Tuesday, September 13, 2011

Don't forget the meds

Going to the Emergency Room? 
--A tip every parent should know--

1 in 5 children are brought to the emergency room (ER) every year.  With statistics as staggering as this, there may unfortunately be a time when you have to bring your child to the emergency room for medical evaluation.

Having your ill child admitted to the hospital is never a fun experience, but there are a few tips that will make the experience less taxing on you and facilitate the medical care for your little ones.

While most parents know the vast majority of their child’s medical history, the area which is often forgotten or incorrect is what medication(s) they are currently taking.  This is in-part due to the fact that it is difficult to recall such details when parents are only concerned with their child’s well-being and also because hospital admissions often occur during the late hours of the night or early morning when parents have been awake for many hours and brains aren’t functioning at 100% efficiency.
·         Tip: Keep a paper or computerized list of what medications your child is currently taking.
o   There should be 5 things written for each medication
§  1. Medication name, 2. Strength, 3. Dose (how much is given each time), 4. Number of times per day that it is given and the route (i.e. by mouth, nebulizer, etc.), and 5.  How many days they are supposed to be on the medication.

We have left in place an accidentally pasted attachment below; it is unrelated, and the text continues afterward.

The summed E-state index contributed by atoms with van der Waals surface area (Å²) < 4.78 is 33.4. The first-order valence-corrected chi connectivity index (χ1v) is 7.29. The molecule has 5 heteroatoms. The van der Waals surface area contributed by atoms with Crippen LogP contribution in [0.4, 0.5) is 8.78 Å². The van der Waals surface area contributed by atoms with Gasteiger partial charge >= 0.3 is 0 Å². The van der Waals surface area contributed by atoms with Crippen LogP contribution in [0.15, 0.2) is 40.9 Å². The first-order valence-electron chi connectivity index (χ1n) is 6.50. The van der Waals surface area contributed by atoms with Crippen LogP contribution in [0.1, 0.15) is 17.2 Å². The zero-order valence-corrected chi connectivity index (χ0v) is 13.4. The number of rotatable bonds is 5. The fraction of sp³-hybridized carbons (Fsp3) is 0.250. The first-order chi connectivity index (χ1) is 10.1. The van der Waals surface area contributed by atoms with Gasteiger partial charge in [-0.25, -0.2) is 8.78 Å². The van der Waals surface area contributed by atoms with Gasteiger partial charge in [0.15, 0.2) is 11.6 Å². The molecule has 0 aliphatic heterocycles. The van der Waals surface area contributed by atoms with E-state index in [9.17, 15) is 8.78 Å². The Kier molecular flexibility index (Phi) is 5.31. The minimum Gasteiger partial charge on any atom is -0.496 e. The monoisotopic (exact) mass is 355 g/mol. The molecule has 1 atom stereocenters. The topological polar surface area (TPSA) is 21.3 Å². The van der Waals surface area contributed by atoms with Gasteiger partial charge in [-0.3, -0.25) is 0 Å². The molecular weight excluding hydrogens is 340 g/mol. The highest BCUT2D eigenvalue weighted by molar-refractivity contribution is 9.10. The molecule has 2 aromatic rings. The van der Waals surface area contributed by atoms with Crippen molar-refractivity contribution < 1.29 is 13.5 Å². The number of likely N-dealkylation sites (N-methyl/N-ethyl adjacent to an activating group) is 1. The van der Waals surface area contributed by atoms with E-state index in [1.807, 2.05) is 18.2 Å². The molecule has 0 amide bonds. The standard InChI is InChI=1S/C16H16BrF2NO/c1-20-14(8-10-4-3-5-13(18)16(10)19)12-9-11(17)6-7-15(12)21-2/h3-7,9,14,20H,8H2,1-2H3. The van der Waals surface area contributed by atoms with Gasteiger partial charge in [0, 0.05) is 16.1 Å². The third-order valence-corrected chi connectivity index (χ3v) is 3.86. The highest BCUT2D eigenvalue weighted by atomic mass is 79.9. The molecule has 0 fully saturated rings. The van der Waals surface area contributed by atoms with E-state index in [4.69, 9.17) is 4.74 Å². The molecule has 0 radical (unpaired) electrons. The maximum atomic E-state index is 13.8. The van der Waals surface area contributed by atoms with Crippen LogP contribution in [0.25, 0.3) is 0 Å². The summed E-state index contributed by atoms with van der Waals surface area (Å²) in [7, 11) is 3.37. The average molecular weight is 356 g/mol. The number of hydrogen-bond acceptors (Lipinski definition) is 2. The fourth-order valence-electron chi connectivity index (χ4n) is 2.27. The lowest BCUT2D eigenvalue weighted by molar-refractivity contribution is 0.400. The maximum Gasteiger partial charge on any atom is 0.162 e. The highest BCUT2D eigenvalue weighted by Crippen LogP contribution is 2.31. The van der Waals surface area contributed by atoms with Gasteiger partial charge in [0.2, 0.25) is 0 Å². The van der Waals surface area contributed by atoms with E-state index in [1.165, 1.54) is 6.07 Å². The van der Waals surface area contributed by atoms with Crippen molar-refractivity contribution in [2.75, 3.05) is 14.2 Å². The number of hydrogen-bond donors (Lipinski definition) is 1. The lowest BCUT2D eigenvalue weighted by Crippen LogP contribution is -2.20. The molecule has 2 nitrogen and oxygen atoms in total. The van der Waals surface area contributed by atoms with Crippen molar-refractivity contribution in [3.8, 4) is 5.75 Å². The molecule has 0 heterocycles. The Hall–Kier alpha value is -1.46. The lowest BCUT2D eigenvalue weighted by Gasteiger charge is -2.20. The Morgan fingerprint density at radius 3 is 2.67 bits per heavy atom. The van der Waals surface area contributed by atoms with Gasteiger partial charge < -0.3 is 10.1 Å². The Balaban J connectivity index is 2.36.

§  The strength is almost always listed after the name of the medication.
·         i.e. – Amoxicillin 200mg/5mL   ß this is the strength
o   Because lists can get long and can change frequently, have a copy saved on your computer or Smartphone so it can be updated immediately after a medication is changed.
o   Don’t forget to include all over-the-counter medications!
·         Remembering to print a list of medications before leaving for the ER is not always on a parent’s mind, so keep a copy stored in your email, your purse or wallet, and also another copy in your car.

This easy but often forgotten tip will help you, the medical team, and most importantly, your child.

Read more tips from All things pediatric – bookmark our site or sign up for email updates at the bottom of the page. 
Follow All things pediatric on Twitter: @Peds_doc

No comments:

Post a Comment